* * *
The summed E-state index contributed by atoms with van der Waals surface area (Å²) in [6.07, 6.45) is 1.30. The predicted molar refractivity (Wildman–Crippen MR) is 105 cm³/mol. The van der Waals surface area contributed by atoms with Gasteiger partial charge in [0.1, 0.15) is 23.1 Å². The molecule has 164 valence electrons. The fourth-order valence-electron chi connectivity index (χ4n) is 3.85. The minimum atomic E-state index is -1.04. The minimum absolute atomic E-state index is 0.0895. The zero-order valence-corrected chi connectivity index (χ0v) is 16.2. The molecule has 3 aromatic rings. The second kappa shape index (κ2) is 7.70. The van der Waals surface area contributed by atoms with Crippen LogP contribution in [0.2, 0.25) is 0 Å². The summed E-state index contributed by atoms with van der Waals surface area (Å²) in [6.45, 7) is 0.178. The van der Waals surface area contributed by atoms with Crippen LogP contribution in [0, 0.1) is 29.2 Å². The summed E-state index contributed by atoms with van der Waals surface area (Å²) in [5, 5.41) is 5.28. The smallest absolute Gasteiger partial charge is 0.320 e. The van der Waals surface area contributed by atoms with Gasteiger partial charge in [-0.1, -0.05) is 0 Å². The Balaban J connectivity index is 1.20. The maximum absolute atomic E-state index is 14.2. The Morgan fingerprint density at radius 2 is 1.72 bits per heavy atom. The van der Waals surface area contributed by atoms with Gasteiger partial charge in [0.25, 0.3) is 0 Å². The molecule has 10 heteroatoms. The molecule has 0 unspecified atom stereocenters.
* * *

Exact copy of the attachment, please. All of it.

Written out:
The summed E-state index contributed by atoms with van der Waals surface area (Å²) in [6.07, 6.45) is 1.30. The predicted molar refractivity (Wildman–Crippen MR) is 105 cm³/mol. The van der Waals surface area contributed by atoms with Gasteiger partial charge in [0.1, 0.15) is 23.1 Å². The molecule has 164 valence electrons. The fourth-order valence-electron chi connectivity index (χ4n) is 3.85. The minimum atomic E-state index is -1.04. The minimum absolute atomic E-state index is 0.0895. The zero-order valence-corrected chi connectivity index (χ0v) is 16.2. The molecule has 3 aromatic rings. The second kappa shape index (κ2) is 7.70. The van der Waals surface area contributed by atoms with Crippen LogP contribution in [0.2, 0.25) is 0 Å². The summed E-state index contributed by atoms with van der Waals surface area (Å²) in [6.45, 7) is 0.178. The van der Waals surface area contributed by atoms with Crippen LogP contribution in [0, 0.1) is 29.2 Å². The summed E-state index contributed by atoms with van der Waals surface area (Å²) in [5, 5.41) is 5.28. The smallest absolute Gasteiger partial charge is 0.320 e. The van der Waals surface area contributed by atoms with Gasteiger partial charge in [-0.1, -0.05) is 0 Å². The Balaban J connectivity index is 1.20. The maximum absolute atomic E-state index is 14.2. The Morgan fingerprint density at radius 2 is 1.72 bits per heavy atom. The van der Waals surface area contributed by atoms with Gasteiger partial charge in [0.25, 0.3) is 0 Å². The molecule has 10 heteroatoms. The molecule has 0 unspecified atom stereocenters.